In July 2019 Ken Fisher, AmericanHort’s President and Chief Executive Officer, stated in his Keynote address that having an adequate labor supply was one of the horticultural industry’s greatest threats. A lot has happened since Ken gave that speech, but the 2019 fear of a labor shortage is now a 2021 reality. All of us must be open to new ideas so that we can effectively resolve the problem.
Before I explain how mycorrhizae can help a grower, landscaper, or retailer reduce their labor needs, I think it might be best to give a quick overview of the role mycorrhizae can play in a plant’s life. Mycorrhizae are a naturally occurring soil fungal organism that forms a symbiotic relationship with close to 95 percent of all plants. The plant supplies sugars and lipids that are produced during photosynthesis to feed the mycorrhizae and in return, the mycorrhizae expand the plant’s root absorptive area by the development of an expansive fungal hyphae network. This network is both more effective and efficient at the uptake of water and nutrients than the plant’s roots, but the new fungal hyphae network can expand beyond the plant’s normal depletion zone and access water and nutrients that would not be available to the plant without the mycorrhizal relationship. The increased supply of nutrients and water reduces the stress experienced by the plant and allows the plant to focus on its purpose: flowers, yield, etc.
The use of mycorrhizae is not the single “golden ticket” to get rid of all your labor shortage woes. But the use of mycorrhizae can be part of the solution in helping your business to reduce the need for labor. The potential for labor reduction can happen in a variety of ways and can impact you differently depending on your location in the horticultural value chain.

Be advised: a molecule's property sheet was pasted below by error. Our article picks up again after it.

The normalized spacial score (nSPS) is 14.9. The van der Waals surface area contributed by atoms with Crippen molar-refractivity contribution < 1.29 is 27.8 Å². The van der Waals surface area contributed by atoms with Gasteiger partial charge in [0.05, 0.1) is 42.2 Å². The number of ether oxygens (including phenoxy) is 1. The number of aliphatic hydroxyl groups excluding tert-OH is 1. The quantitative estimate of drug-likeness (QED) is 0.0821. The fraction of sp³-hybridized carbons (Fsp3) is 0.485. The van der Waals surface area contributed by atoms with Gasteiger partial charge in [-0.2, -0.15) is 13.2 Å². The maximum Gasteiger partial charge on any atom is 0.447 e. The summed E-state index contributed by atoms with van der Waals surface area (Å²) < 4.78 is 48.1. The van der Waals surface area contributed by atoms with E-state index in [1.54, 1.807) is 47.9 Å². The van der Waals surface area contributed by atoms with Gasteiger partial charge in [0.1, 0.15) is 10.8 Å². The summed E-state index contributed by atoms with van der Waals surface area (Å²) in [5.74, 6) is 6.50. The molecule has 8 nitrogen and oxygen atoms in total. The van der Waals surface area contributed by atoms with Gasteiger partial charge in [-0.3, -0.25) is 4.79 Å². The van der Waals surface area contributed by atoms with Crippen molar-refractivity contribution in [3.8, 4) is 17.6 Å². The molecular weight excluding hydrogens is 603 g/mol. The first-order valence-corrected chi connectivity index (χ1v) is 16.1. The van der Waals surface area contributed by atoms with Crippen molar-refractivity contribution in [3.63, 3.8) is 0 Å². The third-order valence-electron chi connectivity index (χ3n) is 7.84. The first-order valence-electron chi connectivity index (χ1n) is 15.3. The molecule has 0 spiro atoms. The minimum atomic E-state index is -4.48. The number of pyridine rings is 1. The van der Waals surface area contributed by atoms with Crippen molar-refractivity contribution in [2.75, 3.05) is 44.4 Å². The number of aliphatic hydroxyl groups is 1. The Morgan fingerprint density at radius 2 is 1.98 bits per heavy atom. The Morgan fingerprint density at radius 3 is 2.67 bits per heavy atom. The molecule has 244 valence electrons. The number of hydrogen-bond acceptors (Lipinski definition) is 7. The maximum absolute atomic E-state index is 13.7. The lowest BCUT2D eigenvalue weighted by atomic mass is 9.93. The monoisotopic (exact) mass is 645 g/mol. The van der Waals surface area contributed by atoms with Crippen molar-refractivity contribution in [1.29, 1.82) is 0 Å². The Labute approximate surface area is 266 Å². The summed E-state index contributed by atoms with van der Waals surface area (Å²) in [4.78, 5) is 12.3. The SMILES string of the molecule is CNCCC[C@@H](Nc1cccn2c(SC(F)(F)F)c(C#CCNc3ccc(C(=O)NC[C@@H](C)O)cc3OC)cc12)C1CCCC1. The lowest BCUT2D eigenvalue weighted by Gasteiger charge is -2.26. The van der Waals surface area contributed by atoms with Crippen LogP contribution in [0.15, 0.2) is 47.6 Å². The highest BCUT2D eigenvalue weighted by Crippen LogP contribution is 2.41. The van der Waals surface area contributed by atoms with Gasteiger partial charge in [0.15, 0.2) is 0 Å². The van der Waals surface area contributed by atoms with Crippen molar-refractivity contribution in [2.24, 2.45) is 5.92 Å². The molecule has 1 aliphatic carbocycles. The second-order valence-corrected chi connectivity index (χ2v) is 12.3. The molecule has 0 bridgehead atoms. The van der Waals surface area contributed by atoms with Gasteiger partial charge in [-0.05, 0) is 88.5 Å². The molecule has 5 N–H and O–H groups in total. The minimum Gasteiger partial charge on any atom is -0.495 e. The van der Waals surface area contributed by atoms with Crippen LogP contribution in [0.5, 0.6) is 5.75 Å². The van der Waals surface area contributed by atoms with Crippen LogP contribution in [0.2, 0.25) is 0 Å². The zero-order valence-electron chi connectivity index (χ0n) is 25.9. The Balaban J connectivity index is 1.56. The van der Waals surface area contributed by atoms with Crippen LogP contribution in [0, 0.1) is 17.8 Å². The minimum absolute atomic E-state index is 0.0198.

Production labor usage can, directly and indirectly, be reduced by the use of mycorrhizae. It can happen from the reduction in fertilizer and pesticide applications labor due to mycorrhizae improving nutrient uptake and plant health. Watering labor can be reduced, resulting in fewer labor hours as the plants more efficiently uptake water and store it during times of excess for use during times of need. Growers can also experience more uniform plant growth resulting in a more uniform production, which in turn results in less labor usage. Automation becomes more efficient when the crop is more uniform, so the use of mycorrhizae could help you be better able to realize potential savings from automation. Production times can also be reduced allowing for fewer labor hours to produce the same crop. And finally, with a healthier and more uniform crop, you should expense fewer labor hours cleaning up after a crop.
Potential labor reductions for landscapers can happen both at the time of installation and during maintenance. During installation, labor can be reduced by the reduction or elimination of plant replacements since transplant shock is reduced or eliminated with mycorrhizae use. Maintenance contractors reduce their labor by needing to apply less fertilizer and pesticide applications due to the mycorrhizae improving nutrient uptake and overall plant health.
Ideally, retailers should only purchase plants from growers that use mycorrhizae. The use of mycorrhizae enhances a plant’s ability to handle stress during shipment to its garden center. Plants simply come off the truck looking better and more appealing to the public. If the plants are not immediately sold due to weather or other market complicators, plants grown with mycorrhizae have an improved shelf-life. This trait reduces plant maintenance costs(labor) and additionally reduces plant losses(labor) and returns at retail (labor). Reactive labor at retail will be less since the associates will spend less time resolving customer issues and complaints. And more of their time will be able to focus proactively on selling.
Mycorrhizae are not the only answer to reducing the need for labor by the horticultural industry. However, mycorrhizae can play a role in reducing labor at production, landscape installation, landscape maintenance, and retail. If that is not enough, the usage of mycorrhizae will also help the end-user have a more positive experience with the plants you grow, install, maintain, or sell leading to more repeat business. Which we can all agree is good for the industry.
If you have any questions about anything covered in this article or MycoApply Mycorrhizae, please contact your local Mycorrhizal Applications Representative or call 866-476-7800 or email us at firstname.lastname@example.org.